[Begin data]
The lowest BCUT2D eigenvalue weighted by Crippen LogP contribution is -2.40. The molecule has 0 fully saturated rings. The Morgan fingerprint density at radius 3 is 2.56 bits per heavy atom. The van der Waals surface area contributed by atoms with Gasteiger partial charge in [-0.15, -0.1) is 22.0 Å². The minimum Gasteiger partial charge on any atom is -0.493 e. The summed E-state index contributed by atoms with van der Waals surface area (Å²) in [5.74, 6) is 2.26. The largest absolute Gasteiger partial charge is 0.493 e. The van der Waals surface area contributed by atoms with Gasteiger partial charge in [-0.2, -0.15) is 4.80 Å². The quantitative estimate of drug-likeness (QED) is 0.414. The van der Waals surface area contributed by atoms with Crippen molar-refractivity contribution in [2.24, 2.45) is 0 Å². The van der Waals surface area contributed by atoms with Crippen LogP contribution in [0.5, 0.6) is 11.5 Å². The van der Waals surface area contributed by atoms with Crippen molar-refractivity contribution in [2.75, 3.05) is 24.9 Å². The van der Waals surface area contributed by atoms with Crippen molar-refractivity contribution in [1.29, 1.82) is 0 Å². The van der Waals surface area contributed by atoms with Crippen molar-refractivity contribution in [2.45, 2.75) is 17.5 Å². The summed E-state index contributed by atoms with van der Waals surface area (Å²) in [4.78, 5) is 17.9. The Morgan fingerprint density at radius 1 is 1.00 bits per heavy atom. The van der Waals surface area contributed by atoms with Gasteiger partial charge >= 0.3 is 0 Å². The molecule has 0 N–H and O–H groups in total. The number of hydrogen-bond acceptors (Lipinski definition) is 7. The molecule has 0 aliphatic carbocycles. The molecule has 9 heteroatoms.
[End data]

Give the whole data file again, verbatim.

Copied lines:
The lowest BCUT2D eigenvalue weighted by Crippen LogP contribution is -2.40. The molecule has 0 fully saturated rings. The Morgan fingerprint density at radius 3 is 2.56 bits per heavy atom. The van der Waals surface area contributed by atoms with Gasteiger partial charge in [-0.15, -0.1) is 22.0 Å². The minimum Gasteiger partial charge on any atom is -0.493 e. The summed E-state index contributed by atoms with van der Waals surface area (Å²) in [5.74, 6) is 2.26. The largest absolute Gasteiger partial charge is 0.493 e. The van der Waals surface area contributed by atoms with Gasteiger partial charge in [-0.2, -0.15) is 4.80 Å². The quantitative estimate of drug-likeness (QED) is 0.414. The van der Waals surface area contributed by atoms with Crippen molar-refractivity contribution in [2.24, 2.45) is 0 Å². The van der Waals surface area contributed by atoms with Crippen LogP contribution in [0.5, 0.6) is 11.5 Å². The van der Waals surface area contributed by atoms with Crippen molar-refractivity contribution in [2.75, 3.05) is 24.9 Å². The van der Waals surface area contributed by atoms with Crippen molar-refractivity contribution in [1.29, 1.82) is 0 Å². The van der Waals surface area contributed by atoms with Crippen molar-refractivity contribution in [2.45, 2.75) is 17.5 Å². The summed E-state index contributed by atoms with van der Waals surface area (Å²) in [4.78, 5) is 17.9. The Morgan fingerprint density at radius 1 is 1.00 bits per heavy atom. The van der Waals surface area contributed by atoms with Gasteiger partial charge >= 0.3 is 0 Å². The molecule has 0 N–H and O–H groups in total. The number of hydrogen-bond acceptors (Lipinski definition) is 7. The molecule has 0 aliphatic carbocycles. The molecule has 9 heteroatoms.